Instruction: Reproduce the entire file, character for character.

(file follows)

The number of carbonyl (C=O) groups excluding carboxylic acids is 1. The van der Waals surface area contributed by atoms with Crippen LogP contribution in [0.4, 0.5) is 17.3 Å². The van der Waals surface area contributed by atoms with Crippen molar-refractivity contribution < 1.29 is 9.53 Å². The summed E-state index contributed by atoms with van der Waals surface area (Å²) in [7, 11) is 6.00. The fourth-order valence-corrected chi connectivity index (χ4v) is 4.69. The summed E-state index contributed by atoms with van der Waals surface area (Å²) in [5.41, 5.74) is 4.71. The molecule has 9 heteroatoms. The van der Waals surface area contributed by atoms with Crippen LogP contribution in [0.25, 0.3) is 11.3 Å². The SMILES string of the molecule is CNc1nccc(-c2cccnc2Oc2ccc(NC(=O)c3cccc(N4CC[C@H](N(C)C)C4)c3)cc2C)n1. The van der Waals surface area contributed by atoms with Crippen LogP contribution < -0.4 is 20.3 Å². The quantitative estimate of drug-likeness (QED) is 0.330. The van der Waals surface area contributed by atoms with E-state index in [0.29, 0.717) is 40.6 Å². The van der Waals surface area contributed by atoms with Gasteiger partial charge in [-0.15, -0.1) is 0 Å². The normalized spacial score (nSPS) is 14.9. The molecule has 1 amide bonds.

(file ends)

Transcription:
The number of carbonyl (C=O) groups excluding carboxylic acids is 1. The van der Waals surface area contributed by atoms with Crippen LogP contribution in [0.4, 0.5) is 17.3 Å². The van der Waals surface area contributed by atoms with Crippen molar-refractivity contribution < 1.29 is 9.53 Å². The summed E-state index contributed by atoms with van der Waals surface area (Å²) in [7, 11) is 6.00. The fourth-order valence-corrected chi connectivity index (χ4v) is 4.69. The summed E-state index contributed by atoms with van der Waals surface area (Å²) in [5.41, 5.74) is 4.71. The molecule has 9 heteroatoms. The van der Waals surface area contributed by atoms with Crippen LogP contribution in [0.25, 0.3) is 11.3 Å². The SMILES string of the molecule is CNc1nccc(-c2cccnc2Oc2ccc(NC(=O)c3cccc(N4CC[C@H](N(C)C)C4)c3)cc2C)n1. The van der Waals surface area contributed by atoms with Crippen LogP contribution < -0.4 is 20.3 Å². The quantitative estimate of drug-likeness (QED) is 0.330. The van der Waals surface area contributed by atoms with E-state index in [0.29, 0.717) is 40.6 Å². The van der Waals surface area contributed by atoms with Gasteiger partial charge in [-0.15, -0.1) is 0 Å². The normalized spacial score (nSPS) is 14.9. The molecule has 1 amide bonds.